A note: Most beers, if they were good to begin with, are not a health hazard and do not become a health hazard after aging and expiring, it’s just that the taste is not what the brewer had in mind for this beer. The date you see on beer therefore always indicates until when the brewer will guarantee the wanted flavour.
Metallic tastes indicate a metal infection, it could be that the beer just touched certain metals. Mind you that cans are made of materials that do not interact with beer and do not give of that metal flavour. Hop oil is added to a lot of beers to enhance flavours. In small amounts it’s just fine, but people stop drinking the beer because it seems off when there is too much hop oil in it. It then tends to become musty and chemical. The same goes for the green grains flavour, which is mostly wanted in small or large amounts in every beer. Plastic flavours are associated with a high degree of consumer rejection as well and might indicate defective CO2 gas, or contamination by packaging materials.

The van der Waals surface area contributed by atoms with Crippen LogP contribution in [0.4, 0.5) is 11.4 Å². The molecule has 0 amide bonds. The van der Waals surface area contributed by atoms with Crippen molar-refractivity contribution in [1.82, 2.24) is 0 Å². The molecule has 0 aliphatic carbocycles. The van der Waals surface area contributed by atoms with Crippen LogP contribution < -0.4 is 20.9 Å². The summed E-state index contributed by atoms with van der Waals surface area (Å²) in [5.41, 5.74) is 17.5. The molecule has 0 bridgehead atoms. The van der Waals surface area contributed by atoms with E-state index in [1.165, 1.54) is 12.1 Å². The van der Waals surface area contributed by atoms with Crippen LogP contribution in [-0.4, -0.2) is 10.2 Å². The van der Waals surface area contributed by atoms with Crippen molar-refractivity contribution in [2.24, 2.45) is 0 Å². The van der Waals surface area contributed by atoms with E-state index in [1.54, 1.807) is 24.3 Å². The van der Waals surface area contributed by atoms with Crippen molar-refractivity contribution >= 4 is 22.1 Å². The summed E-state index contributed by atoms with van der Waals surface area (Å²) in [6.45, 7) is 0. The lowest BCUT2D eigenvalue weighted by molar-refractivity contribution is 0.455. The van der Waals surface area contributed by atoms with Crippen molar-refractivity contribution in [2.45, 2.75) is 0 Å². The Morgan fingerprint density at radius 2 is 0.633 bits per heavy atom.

The second ten flavours were:

2,3-butanediol, 3-methyl-2-butene-1-thiol, 4-vinyl guaiacol, dimethyl trisulhpide, guaiacol, hydrogen sulphide, isoamyl acetate, isovaleric acid, methional, trans-trans-2,4-heptadienal.